Where will the new Iron Bridge be? Citizens voice their opinion over placement.

Community, News

Blue Ridge, Ga. – Citizens united to express concerns over the Georgia Department of Transportation (GDOT) initial plans to replace the Shallowford Bridge or “Iron Bridge” located off of Aska Road, and now they unite once again to present solutions rather than complaints to GDOT about the future of the Aska Adventure Area.


Originally the fate of the Shallowford Bridge came into question when plans emerged for a replacement bridge in the area.

GDOT Proposal of replacement site for the Shallowford Bridge.


Constructed from a steel truss frame and having a wooden deck to allow for traffic, the 100 year old Shallowford Bridge spans 175 feet crossing the Toccoa River. The bridge also forms part of the Benton MacKaye Trail.


These concerns were relieved when GDOT announced that they would not be demolishing the Shallowford Bridge, but rather would be constructing a new bridge nearby. GDOT also expressed that they would be willing to “hand over” the bridge to become property of Fannin County leaving the county responsible for maintenance.


The new location of an upgraded bridge has many residents and business owners in the area concerned. Set almost directly beside the Shallowford Bridge, citizens feel that this could cause more congestion and more safety issues in the area.


“The majority of us, we’re not against the bridge,” Kimberly Wolfe co-owner of the Iron Bridge General Store and Cafe said explaining the purpose of the meeting. “We feel like we do need a new bridge. That’s not an issue. The placement of the new bridge is a huge issue.”


“This one (Shallowford Bridge) has been on the radar for a long time. Out of 100 it scores 13 on sufficiency,” Emil Dunn a member of the State Transportation Board elaborated on the need to build a replacement bridge.


Ron Grace, a resident of the Aska Adventure Area, proposed a different site for the replacement bridge. This site located beyond the Shallowford Bridge, traveling in the direction of Newport Road, would utilize a small portion of land currently owned by the U.S. Forest Service.

Design options shown by GDOT. One similar to these designs will be constructed for the replacement bridge.


Having spoke with the GDOT project manager for the Shallowford Bridge replacement, Grace said of the interaction, “They had not considered the US Forest Service property. They say they are going to look at it.”


According to Grace, GDOT had only considered the proposed site which they presented to the public and a site upstream closer to the Toccoa River Restaurant, but that the second site would have required the purchase of a home.


“Not knowing anything, they put it there because they thought it would look the best and have the least amount of impact,” Dunn spoke of GDOT’s reasoning for the placement saying that it came from an engineer’s perspective and that the proposed site would have the least environmental impact.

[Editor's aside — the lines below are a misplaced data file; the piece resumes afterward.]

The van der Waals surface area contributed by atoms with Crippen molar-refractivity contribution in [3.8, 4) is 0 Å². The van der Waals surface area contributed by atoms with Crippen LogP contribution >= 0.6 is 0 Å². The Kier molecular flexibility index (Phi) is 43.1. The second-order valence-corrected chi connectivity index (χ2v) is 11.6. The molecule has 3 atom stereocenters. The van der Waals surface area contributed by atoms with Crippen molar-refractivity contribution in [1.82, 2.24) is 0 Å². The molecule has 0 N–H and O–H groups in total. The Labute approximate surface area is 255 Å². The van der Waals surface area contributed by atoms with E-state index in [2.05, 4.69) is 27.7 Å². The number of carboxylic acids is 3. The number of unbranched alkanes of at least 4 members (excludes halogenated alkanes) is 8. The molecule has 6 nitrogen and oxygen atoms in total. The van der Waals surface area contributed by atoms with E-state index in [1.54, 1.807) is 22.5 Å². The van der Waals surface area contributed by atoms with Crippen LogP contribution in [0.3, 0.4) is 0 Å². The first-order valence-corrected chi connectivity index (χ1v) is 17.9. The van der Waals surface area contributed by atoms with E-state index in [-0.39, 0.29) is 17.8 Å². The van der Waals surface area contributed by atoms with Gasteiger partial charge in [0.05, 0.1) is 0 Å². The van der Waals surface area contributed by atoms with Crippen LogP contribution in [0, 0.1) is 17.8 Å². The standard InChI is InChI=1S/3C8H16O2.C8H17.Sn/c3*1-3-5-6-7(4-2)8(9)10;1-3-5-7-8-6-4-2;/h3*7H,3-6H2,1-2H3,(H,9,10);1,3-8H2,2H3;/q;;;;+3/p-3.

Another resident present at the meeting added, “When they (GDOT) picked that site it was because the bank was already high and you didn’t have to build up the bank.”


Area business owner Felton Stephens spoke of the group’s proposal to move the bridge further from the site recommended by GDOT: “It’s a win win situation, it takes most of the traffic off of the home owners, and they could also, if the county wanted to, put in a little more public parking out there. A little bit more access.”


Stephens spoke of adding additional parking near the bridge if it were to be moved to U.S. Forest Service land and an area where kayakers and tubers of the Toccoa would have a place to get in and out of the river.


While citizens seemed agreeable to approaching GDOT with the new proposal site up river, questions still came about regarding the upkeep of the original Shallowford Bridge.


Beyond Fannin County’s already budgeted roads and bridges line item, Dunn also pointed out that there is the possibility of extra funding from the state through the use of a Local Maintenance and Improvement Grant (LMIG).

Historical photo of the Shallowford Bridge courtesy of the Library of Congress.


If a typical LMIG is applied for by the county and accepted by the state, it allows for a certain amount of money to be designated toward a county project with the county being responsible for a percentage of the cost.


Another option for restoration and maintenance of the Shallowford Bridge was presented by a resident saying that it might be possible to have the bridge put on the Historic Register which would allow for extra funding to be received for its preservation and care.


According to the Library of Congress the “Iron Bridge” is one of 50 Pratt truss bridges recorded in the state of Georgia. Three of of the 50 bridges on record reside in Fannin County.


The fate of the new Shallowford Bridge is yet to be determined, but citizens hope that their voices will be heard before a final decision is made.

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Natalie Kissel

Natalie@FetchYourNews.com

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